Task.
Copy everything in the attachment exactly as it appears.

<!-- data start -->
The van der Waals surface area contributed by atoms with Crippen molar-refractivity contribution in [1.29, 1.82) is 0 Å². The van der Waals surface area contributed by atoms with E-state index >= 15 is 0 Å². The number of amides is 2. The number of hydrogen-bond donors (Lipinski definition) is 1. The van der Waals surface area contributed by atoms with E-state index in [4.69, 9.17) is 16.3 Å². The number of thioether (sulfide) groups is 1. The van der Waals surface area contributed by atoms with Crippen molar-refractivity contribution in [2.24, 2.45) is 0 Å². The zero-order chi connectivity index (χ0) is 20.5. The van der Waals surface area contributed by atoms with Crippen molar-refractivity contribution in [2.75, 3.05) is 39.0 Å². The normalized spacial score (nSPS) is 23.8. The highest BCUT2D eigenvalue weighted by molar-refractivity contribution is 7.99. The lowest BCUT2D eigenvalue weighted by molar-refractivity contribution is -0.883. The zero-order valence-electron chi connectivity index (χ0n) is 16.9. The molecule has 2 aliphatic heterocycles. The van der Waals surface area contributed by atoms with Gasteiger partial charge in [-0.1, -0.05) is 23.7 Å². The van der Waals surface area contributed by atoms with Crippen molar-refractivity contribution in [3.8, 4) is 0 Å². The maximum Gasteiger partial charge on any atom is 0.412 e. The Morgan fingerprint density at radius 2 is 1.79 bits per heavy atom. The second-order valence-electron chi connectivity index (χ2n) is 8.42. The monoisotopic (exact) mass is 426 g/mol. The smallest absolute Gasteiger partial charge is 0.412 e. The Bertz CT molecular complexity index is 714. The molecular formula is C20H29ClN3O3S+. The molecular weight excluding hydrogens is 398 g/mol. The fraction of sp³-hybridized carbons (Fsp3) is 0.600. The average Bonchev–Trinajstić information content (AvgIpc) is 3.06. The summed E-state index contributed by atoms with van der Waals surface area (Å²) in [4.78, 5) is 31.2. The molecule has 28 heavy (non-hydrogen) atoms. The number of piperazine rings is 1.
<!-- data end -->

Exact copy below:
The van der Waals surface area contributed by atoms with Crippen molar-refractivity contribution in [1.29, 1.82) is 0 Å². The van der Waals surface area contributed by atoms with E-state index >= 15 is 0 Å². The number of amides is 2. The number of hydrogen-bond donors (Lipinski definition) is 1. The van der Waals surface area contributed by atoms with E-state index in [4.69, 9.17) is 16.3 Å². The number of thioether (sulfide) groups is 1. The van der Waals surface area contributed by atoms with Crippen molar-refractivity contribution in [2.24, 2.45) is 0 Å². The zero-order chi connectivity index (χ0) is 20.5. The van der Waals surface area contributed by atoms with Crippen molar-refractivity contribution in [2.75, 3.05) is 39.0 Å². The normalized spacial score (nSPS) is 23.8. The highest BCUT2D eigenvalue weighted by molar-refractivity contribution is 7.99. The lowest BCUT2D eigenvalue weighted by molar-refractivity contribution is -0.883. The zero-order valence-electron chi connectivity index (χ0n) is 16.9. The molecule has 2 aliphatic heterocycles. The van der Waals surface area contributed by atoms with Gasteiger partial charge in [-0.1, -0.05) is 23.7 Å². The van der Waals surface area contributed by atoms with Crippen molar-refractivity contribution in [3.8, 4) is 0 Å². The maximum Gasteiger partial charge on any atom is 0.412 e. The Morgan fingerprint density at radius 2 is 1.79 bits per heavy atom. The second-order valence-electron chi connectivity index (χ2n) is 8.42. The monoisotopic (exact) mass is 426 g/mol. The smallest absolute Gasteiger partial charge is 0.412 e. The Bertz CT molecular complexity index is 714. The molecular formula is C20H29ClN3O3S+. The molecular weight excluding hydrogens is 398 g/mol. The fraction of sp³-hybridized carbons (Fsp3) is 0.600. The average Bonchev–Trinajstić information content (AvgIpc) is 3.06. The summed E-state index contributed by atoms with van der Waals surface area (Å²) in [4.78, 5) is 31.2. The molecule has 28 heavy (non-hydrogen) atoms. The number of piperazine rings is 1.